necessary life processes of the group.” Fundamental to this characteristic of play is that the players are acting
autonomously from the roles, responsibilities and power they may have in other aspects of their lives.
Furthermore, for Huizinga, play is inferior to real life. Players are “only playing” and the consequences beyond
the contest are not significant. Huizinga states that when play loses its autonomy, when the significance of
play stretches beyond the conclusion of the contest and empowers participants beyond the play field, then it is
no longer “play”; it is “false play” (Huizinga 1950, p. 206).
Huizinga identifies the corruption of play with increasing structure, control and restriction with an
obsessive emphasis on winning or “being the best.” These characteristics have flourished at the expense of
freedom, creativity, spontaneity and flair. The Dutch researcher believes that over the course of the centuries
we have transformed play from its free, creative self, first, into sport and, ultimately, into business. He (1950,
p. 74) traced the origins of this transformation to the Roman Empire the Romans found they could organize
play and use it as a tool to entertain thousands of spectators who packed stadiums such as the Colosseum.
The notion of organised sport as we know it today, a recognizable and structured organisation, is a far
more recent phenomenon, emerging in Britain during early industrialization (Rowe 2004, p. 11). According to
Huizinga (1950, p. 13) the ruling class used play to distract the proletariat from their subordinated and “dull
existence.” In doing so they transformed play from a spontaneous activity, adopting a more organised
structured model. Huizinga (1950, p. 196) noted that play was transformed from an item of “occasional
amusement to a system of organised clubs and matches.” Play, in this instance has been influenced by market
forces it was now a tool, used as a secondary purpose to distract the masses, provide workers with an escape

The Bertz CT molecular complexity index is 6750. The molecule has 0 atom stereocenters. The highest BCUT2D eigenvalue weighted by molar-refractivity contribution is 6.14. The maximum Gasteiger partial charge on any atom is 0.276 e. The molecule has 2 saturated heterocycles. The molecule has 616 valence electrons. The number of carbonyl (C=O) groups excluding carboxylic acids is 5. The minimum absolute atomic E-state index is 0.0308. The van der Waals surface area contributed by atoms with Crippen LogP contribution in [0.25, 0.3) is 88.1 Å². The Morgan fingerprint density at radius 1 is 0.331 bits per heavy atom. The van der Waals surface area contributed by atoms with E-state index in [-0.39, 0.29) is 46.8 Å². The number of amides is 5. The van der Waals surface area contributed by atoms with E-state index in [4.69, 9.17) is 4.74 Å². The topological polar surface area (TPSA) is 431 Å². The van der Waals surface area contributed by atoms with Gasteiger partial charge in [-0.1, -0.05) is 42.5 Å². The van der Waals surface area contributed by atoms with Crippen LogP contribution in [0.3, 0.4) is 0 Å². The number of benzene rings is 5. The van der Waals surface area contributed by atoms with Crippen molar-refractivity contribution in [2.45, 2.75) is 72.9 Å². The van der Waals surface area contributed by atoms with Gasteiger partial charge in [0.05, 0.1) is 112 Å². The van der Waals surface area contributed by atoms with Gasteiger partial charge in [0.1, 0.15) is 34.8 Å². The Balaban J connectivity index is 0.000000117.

and ensure they remained fit and healthy. Huizinga (1950, p. 206) described this kind of play as the
aforementioned “false play” he claimed that “civilisation today is no longer played and even where it seems
to be play, it is false play.”
Christopher Lasch (1980) supported this notion in The Culture of Narcissism: American Life in an Age
of Diminishing Expectations. He claimed that all types of leisure time and play forms have been corrupted by
money and the necessary calculations, prudence, analysis and efficiency that defines the business world. As
with most business functions, play is restricted by structure, analysis and a desire to succeed or not to fail
(Lasch 1980, p. 74).
Thus, play lost its autonomy and became a commodity, the crowds becoming its consumers. Influenced
by economics and, more specifically money, it lost its carefree, spontaneous, creative nature and became more
and more organised and structured throughout the twentieth century and into the twenty-first. As this
commodification continued, play also became more serious.
Understanding Huizinga’s Observations through the Concepts of Pierre Bourdieu
While Huizinga’s historical observations are insightful and largely accepted as the classical study of
play, many other theorists such as Millar (1968), Hans (1981) Sutton-Smith (1997) and Caillois (2006), have
made significant contributions to the study of play. Furthermore, one of the criticisms levelled at Huizinga by
those who have contributed to the field, is that his observations, while insightful, lack theoretical rigour, or a
conceptual framework, that would enable his observations to be applied to understand the transformation of
modern professional play, or indeed other fields of society. However, by applying Pierre Bourdieu’s concepts
of fields, capital and habitus to Huizinga’s observations, a theoretical framework can be developed to
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conceptualise what has happened to play and how play’s transformation can be observed in practice, using a
case study of today’s modern sports. Furthermore, adopting Bourdieu’s concepts of field and capital in the
language we use to illuminate play’s transformation can help understand the changing characteristics of play
and reasons for what Huizinga described as “the corruption of play.”
Bourdieu develops his concepts as a means of understanding how citizens relate to each other. His theory
of field concerns the reasons people behave as they do at certain times and in certain environments (Bourdieu
1979, p. 69). His notions of capital and habitus concern how citizens within the same field seek to gain power
from each other within the limitations of that field. He concludes that the behaviour of citizens and the
relationships they share with each other reflect their environment and simply serve to legitimise and reinforce
the existing structure of their surroundings (Bourdieu 1986, p. 249).